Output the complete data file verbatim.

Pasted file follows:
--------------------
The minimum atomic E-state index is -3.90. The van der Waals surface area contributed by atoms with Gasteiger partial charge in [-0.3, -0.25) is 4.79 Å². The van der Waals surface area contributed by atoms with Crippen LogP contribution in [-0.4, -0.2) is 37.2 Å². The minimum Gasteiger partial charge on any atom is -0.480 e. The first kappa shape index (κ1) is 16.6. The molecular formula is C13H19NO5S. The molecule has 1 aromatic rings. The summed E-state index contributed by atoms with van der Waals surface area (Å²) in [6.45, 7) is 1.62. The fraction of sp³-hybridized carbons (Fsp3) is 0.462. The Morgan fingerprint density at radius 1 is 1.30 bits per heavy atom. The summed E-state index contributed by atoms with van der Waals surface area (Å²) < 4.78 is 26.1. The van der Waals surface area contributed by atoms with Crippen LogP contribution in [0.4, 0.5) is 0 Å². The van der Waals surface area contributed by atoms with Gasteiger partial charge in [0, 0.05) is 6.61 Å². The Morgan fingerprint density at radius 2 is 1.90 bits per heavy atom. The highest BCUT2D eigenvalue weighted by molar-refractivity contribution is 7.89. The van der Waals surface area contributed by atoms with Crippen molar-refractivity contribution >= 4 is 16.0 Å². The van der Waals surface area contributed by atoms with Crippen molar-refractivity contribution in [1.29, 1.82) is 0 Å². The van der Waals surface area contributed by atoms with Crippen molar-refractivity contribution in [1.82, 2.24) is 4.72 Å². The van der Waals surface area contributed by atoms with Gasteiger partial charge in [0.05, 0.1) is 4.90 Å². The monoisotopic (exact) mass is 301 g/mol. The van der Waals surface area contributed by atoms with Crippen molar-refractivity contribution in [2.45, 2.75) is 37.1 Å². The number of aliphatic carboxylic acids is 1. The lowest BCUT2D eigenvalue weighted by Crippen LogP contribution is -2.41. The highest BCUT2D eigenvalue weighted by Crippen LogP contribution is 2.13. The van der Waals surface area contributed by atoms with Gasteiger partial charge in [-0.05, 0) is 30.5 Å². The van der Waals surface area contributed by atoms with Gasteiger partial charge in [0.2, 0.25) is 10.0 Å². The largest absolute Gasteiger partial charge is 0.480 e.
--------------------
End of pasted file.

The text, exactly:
The minimum atomic E-state index is -3.90. The van der Waals surface area contributed by atoms with Gasteiger partial charge in [-0.3, -0.25) is 4.79 Å². The van der Waals surface area contributed by atoms with Crippen LogP contribution in [-0.4, -0.2) is 37.2 Å². The minimum Gasteiger partial charge on any atom is -0.480 e. The first kappa shape index (κ1) is 16.6. The molecular formula is C13H19NO5S. The molecule has 1 aromatic rings. The summed E-state index contributed by atoms with van der Waals surface area (Å²) in [6.45, 7) is 1.62. The fraction of sp³-hybridized carbons (Fsp3) is 0.462. The Morgan fingerprint density at radius 1 is 1.30 bits per heavy atom. The summed E-state index contributed by atoms with van der Waals surface area (Å²) < 4.78 is 26.1. The van der Waals surface area contributed by atoms with Crippen LogP contribution in [0.4, 0.5) is 0 Å². The van der Waals surface area contributed by atoms with Gasteiger partial charge in [0, 0.05) is 6.61 Å². The Morgan fingerprint density at radius 2 is 1.90 bits per heavy atom. The highest BCUT2D eigenvalue weighted by molar-refractivity contribution is 7.89. The van der Waals surface area contributed by atoms with Crippen molar-refractivity contribution >= 4 is 16.0 Å². The van der Waals surface area contributed by atoms with Crippen molar-refractivity contribution in [1.29, 1.82) is 0 Å². The van der Waals surface area contributed by atoms with Crippen molar-refractivity contribution in [1.82, 2.24) is 4.72 Å². The van der Waals surface area contributed by atoms with Gasteiger partial charge in [0.05, 0.1) is 4.90 Å². The monoisotopic (exact) mass is 301 g/mol. The van der Waals surface area contributed by atoms with Crippen molar-refractivity contribution in [2.45, 2.75) is 37.1 Å². The number of aliphatic carboxylic acids is 1. The lowest BCUT2D eigenvalue weighted by Crippen LogP contribution is -2.41. The highest BCUT2D eigenvalue weighted by Crippen LogP contribution is 2.13. The van der Waals surface area contributed by atoms with Gasteiger partial charge in [-0.05, 0) is 30.5 Å². The van der Waals surface area contributed by atoms with Gasteiger partial charge in [0.2, 0.25) is 10.0 Å². The largest absolute Gasteiger partial charge is 0.480 e.